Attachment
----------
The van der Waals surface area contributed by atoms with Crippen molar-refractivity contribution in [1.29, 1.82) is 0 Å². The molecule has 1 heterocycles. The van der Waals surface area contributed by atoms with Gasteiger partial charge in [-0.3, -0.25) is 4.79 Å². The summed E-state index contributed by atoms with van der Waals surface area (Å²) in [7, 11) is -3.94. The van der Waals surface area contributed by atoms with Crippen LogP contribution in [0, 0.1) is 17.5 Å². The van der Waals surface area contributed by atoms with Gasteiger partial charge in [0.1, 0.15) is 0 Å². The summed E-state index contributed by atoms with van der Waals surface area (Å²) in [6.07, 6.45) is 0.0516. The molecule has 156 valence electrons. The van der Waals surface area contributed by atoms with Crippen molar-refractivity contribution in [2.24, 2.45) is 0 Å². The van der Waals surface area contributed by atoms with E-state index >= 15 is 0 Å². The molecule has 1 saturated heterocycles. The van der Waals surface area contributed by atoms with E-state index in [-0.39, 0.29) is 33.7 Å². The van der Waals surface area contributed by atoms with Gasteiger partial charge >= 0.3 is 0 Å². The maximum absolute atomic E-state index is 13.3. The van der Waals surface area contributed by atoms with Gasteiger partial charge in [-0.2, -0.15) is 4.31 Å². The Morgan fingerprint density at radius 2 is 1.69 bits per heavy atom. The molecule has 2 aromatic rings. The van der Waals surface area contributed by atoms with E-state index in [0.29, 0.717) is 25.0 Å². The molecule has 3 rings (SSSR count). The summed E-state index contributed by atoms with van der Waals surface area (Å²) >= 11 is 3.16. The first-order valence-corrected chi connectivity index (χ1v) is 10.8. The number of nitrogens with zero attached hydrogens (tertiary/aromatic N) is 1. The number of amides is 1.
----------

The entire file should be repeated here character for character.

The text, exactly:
The van der Waals surface area contributed by atoms with Crippen molar-refractivity contribution in [1.29, 1.82) is 0 Å². The molecule has 1 heterocycles. The van der Waals surface area contributed by atoms with Gasteiger partial charge in [-0.3, -0.25) is 4.79 Å². The summed E-state index contributed by atoms with van der Waals surface area (Å²) in [7, 11) is -3.94. The van der Waals surface area contributed by atoms with Crippen LogP contribution in [0, 0.1) is 17.5 Å². The van der Waals surface area contributed by atoms with Gasteiger partial charge in [0.1, 0.15) is 0 Å². The summed E-state index contributed by atoms with van der Waals surface area (Å²) in [6.07, 6.45) is 0.0516. The molecule has 156 valence electrons. The van der Waals surface area contributed by atoms with Crippen molar-refractivity contribution in [2.24, 2.45) is 0 Å². The van der Waals surface area contributed by atoms with E-state index >= 15 is 0 Å². The molecule has 1 saturated heterocycles. The van der Waals surface area contributed by atoms with E-state index in [-0.39, 0.29) is 33.7 Å². The van der Waals surface area contributed by atoms with Gasteiger partial charge >= 0.3 is 0 Å². The maximum absolute atomic E-state index is 13.3. The van der Waals surface area contributed by atoms with Gasteiger partial charge in [-0.2, -0.15) is 4.31 Å². The Morgan fingerprint density at radius 2 is 1.69 bits per heavy atom. The molecule has 2 aromatic rings. The van der Waals surface area contributed by atoms with E-state index in [0.29, 0.717) is 25.0 Å². The molecule has 3 rings (SSSR count). The summed E-state index contributed by atoms with van der Waals surface area (Å²) >= 11 is 3.16. The first-order valence-corrected chi connectivity index (χ1v) is 10.8. The number of nitrogens with zero attached hydrogens (tertiary/aromatic N) is 1. The number of amides is 1.